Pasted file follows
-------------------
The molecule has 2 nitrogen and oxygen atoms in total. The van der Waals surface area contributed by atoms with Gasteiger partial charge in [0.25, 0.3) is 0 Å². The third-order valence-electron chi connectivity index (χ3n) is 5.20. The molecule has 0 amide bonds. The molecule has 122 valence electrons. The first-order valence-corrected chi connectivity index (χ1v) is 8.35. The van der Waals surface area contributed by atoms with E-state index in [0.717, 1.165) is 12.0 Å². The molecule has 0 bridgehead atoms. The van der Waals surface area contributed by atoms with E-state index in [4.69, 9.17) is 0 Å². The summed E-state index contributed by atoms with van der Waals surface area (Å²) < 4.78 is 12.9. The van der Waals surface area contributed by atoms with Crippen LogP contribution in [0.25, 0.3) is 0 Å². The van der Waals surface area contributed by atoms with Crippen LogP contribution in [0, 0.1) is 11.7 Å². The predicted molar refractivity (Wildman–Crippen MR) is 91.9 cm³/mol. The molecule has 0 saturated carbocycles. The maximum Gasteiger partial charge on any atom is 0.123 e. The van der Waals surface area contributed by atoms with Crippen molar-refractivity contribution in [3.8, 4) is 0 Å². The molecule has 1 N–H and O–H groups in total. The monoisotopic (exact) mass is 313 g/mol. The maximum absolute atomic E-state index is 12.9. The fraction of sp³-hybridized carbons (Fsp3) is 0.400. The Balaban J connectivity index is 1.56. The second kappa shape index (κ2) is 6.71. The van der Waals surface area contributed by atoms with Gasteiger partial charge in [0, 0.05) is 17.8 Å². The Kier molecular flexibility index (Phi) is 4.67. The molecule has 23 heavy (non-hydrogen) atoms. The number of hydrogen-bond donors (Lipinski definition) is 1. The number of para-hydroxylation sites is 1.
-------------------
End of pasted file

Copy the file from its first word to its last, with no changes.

The molecule has 2 nitrogen and oxygen atoms in total. The van der Waals surface area contributed by atoms with Gasteiger partial charge in [0.25, 0.3) is 0 Å². The third-order valence-electron chi connectivity index (χ3n) is 5.20. The molecule has 0 amide bonds. The molecule has 122 valence electrons. The first-order valence-corrected chi connectivity index (χ1v) is 8.35. The van der Waals surface area contributed by atoms with E-state index in [0.717, 1.165) is 12.0 Å². The molecule has 0 bridgehead atoms. The van der Waals surface area contributed by atoms with E-state index in [4.69, 9.17) is 0 Å². The summed E-state index contributed by atoms with van der Waals surface area (Å²) < 4.78 is 12.9. The van der Waals surface area contributed by atoms with Crippen LogP contribution in [0.25, 0.3) is 0 Å². The van der Waals surface area contributed by atoms with Crippen LogP contribution in [0, 0.1) is 11.7 Å². The predicted molar refractivity (Wildman–Crippen MR) is 91.9 cm³/mol. The molecule has 0 saturated carbocycles. The maximum Gasteiger partial charge on any atom is 0.123 e. The van der Waals surface area contributed by atoms with Crippen molar-refractivity contribution in [3.8, 4) is 0 Å². The molecule has 1 N–H and O–H groups in total. The monoisotopic (exact) mass is 313 g/mol. The maximum absolute atomic E-state index is 12.9. The fraction of sp³-hybridized carbons (Fsp3) is 0.400. The Balaban J connectivity index is 1.56. The second kappa shape index (κ2) is 6.71. The van der Waals surface area contributed by atoms with Gasteiger partial charge in [0, 0.05) is 17.8 Å². The Kier molecular flexibility index (Phi) is 4.67. The molecule has 23 heavy (non-hydrogen) atoms. The number of hydrogen-bond donors (Lipinski definition) is 1. The number of para-hydroxylation sites is 1.